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This blog was originally posted on The Pediatric Insider © 2012 Roy Benaroch, MD
A parent asks: “My 11-month-old daughter was seen for odd shaking of her torso and head at weird times. They said it was a shuddering attack. What is that? Do I need to worry?”
Babies sometimes move in mysterious ways. They wiggle and squirm and sometimes bits of them tremble or flail about—and it can be worrying, sometimes, when your baby moves oddly. Often, the movements really aren’t anything with a specific name or diagnosis. They might be, as a ped neurologist once told me, “CBS.” He had a bit of a potty mouth, so I’ll let you figure out what those letters mean.* Needless to say, as a young resident I cringed when he used that term in front of parents.
Shuddering attacks (sometimes called “shuddering spells”) are one very specific, normal example of a weird baby movement that’s normal and means nothing. They’re not super-common, but they’re not super-uncommon either. I see at least a few kids with this each year.
Shuddering attacks usually happen in babies and young children. They’ll suddenly bend their necks or trunks, and have a shiver-like movement—almost as if they’re having a chill. The body may briefly stiffen. During the event, the child is completely conscious and interactive (though sometimes with babies this is hard to confirm). The episode usually lasts about 5 seconds, and afterwards the child is completely fine.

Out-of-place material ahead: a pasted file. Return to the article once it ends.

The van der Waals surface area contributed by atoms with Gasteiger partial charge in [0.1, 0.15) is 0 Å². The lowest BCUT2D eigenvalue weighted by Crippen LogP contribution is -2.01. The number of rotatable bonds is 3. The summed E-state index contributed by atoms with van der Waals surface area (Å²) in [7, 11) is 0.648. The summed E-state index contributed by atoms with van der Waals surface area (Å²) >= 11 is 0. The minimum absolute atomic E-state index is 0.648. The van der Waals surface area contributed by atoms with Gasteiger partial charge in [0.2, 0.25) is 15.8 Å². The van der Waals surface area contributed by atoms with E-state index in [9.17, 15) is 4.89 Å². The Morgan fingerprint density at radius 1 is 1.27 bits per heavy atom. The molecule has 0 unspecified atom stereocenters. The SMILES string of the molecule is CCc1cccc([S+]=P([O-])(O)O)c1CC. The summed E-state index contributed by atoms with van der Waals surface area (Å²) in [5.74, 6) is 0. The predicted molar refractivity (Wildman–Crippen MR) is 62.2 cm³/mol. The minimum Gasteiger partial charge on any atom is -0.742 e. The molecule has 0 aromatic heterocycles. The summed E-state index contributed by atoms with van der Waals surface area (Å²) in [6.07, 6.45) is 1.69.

Though shuddering itself is completely normal and benign, it can be concerning to parents when it’s not clear what’s going on. In some ways, a shudder can seem like a very brief seizure, but there are some big differences. Shudders, unlike seizures, never happen during sleep. After most seizures, a child experiences a period of sleepiness. And shudders themselves have such a characteristic movement that once they’re seen, they can be easy to recognize.
Sometimes, I’ve asked parents of children who may be having shudders (or other weird movements) to try to capture the event on a video. In fact, there are several examples posted on YouTube.
The diagnosis of shuddering attacks is usually made based on the history, along with an otherwise normal exam. If a pediatrician isn’t sure, a neurology referral can sometimes be helpful. Once the diagnosis is confirmed, no further testing or treatment is needed. These sorts of shudders usually stop within a few years, though even adults might occasionally feel a tingle down their spines once in a while.
*Hint: The first two letters stand for “crazy baby.”